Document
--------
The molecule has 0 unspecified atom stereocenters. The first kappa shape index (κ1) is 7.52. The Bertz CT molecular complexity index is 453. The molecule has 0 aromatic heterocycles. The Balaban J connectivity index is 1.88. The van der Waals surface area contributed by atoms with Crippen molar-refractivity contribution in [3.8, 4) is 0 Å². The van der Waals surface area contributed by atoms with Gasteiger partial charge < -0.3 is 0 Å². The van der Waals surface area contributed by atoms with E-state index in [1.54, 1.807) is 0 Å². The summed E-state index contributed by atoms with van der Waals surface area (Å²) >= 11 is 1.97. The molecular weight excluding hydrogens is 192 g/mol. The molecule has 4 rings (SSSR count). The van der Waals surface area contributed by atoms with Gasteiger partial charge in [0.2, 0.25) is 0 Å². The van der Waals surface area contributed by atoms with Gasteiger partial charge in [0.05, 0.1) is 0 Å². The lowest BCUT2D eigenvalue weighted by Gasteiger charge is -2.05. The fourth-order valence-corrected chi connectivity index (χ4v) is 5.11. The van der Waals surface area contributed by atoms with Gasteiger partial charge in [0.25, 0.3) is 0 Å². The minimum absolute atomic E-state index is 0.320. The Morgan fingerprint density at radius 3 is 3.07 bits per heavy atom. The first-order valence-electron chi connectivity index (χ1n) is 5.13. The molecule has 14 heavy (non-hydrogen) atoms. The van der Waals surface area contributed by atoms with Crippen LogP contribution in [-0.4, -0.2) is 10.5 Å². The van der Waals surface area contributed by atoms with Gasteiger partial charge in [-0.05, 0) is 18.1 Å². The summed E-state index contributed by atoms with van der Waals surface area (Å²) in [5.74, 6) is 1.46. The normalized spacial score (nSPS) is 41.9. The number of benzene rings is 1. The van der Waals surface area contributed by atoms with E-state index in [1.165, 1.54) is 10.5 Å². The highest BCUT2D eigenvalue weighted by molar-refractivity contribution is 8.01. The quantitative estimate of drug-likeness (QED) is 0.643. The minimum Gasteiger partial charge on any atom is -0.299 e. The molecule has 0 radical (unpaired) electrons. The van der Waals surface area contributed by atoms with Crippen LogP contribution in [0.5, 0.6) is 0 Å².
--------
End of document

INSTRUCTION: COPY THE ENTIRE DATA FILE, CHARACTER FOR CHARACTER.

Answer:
The molecule has 0 unspecified atom stereocenters. The first kappa shape index (κ1) is 7.52. The Bertz CT molecular complexity index is 453. The molecule has 0 aromatic heterocycles. The Balaban J connectivity index is 1.88. The van der Waals surface area contributed by atoms with Crippen molar-refractivity contribution in [3.8, 4) is 0 Å². The van der Waals surface area contributed by atoms with Gasteiger partial charge < -0.3 is 0 Å². The van der Waals surface area contributed by atoms with E-state index in [1.54, 1.807) is 0 Å². The summed E-state index contributed by atoms with van der Waals surface area (Å²) >= 11 is 1.97. The molecular weight excluding hydrogens is 192 g/mol. The molecule has 4 rings (SSSR count). The van der Waals surface area contributed by atoms with Gasteiger partial charge in [0.2, 0.25) is 0 Å². The van der Waals surface area contributed by atoms with Gasteiger partial charge in [0.05, 0.1) is 0 Å². The lowest BCUT2D eigenvalue weighted by Gasteiger charge is -2.05. The fourth-order valence-corrected chi connectivity index (χ4v) is 5.11. The van der Waals surface area contributed by atoms with Gasteiger partial charge in [0.25, 0.3) is 0 Å². The minimum absolute atomic E-state index is 0.320. The Morgan fingerprint density at radius 3 is 3.07 bits per heavy atom. The first-order valence-electron chi connectivity index (χ1n) is 5.13. The molecule has 14 heavy (non-hydrogen) atoms. The van der Waals surface area contributed by atoms with Crippen LogP contribution in [-0.4, -0.2) is 10.5 Å². The van der Waals surface area contributed by atoms with Gasteiger partial charge in [-0.05, 0) is 18.1 Å². The summed E-state index contributed by atoms with van der Waals surface area (Å²) in [5.74, 6) is 1.46. The normalized spacial score (nSPS) is 41.9. The number of benzene rings is 1. The van der Waals surface area contributed by atoms with E-state index in [1.165, 1.54) is 10.5 Å². The highest BCUT2D eigenvalue weighted by molar-refractivity contribution is 8.01. The quantitative estimate of drug-likeness (QED) is 0.643. The minimum Gasteiger partial charge on any atom is -0.299 e. The molecule has 0 radical (unpaired) electrons. The van der Waals surface area contributed by atoms with Crippen LogP contribution in [0.5, 0.6) is 0 Å².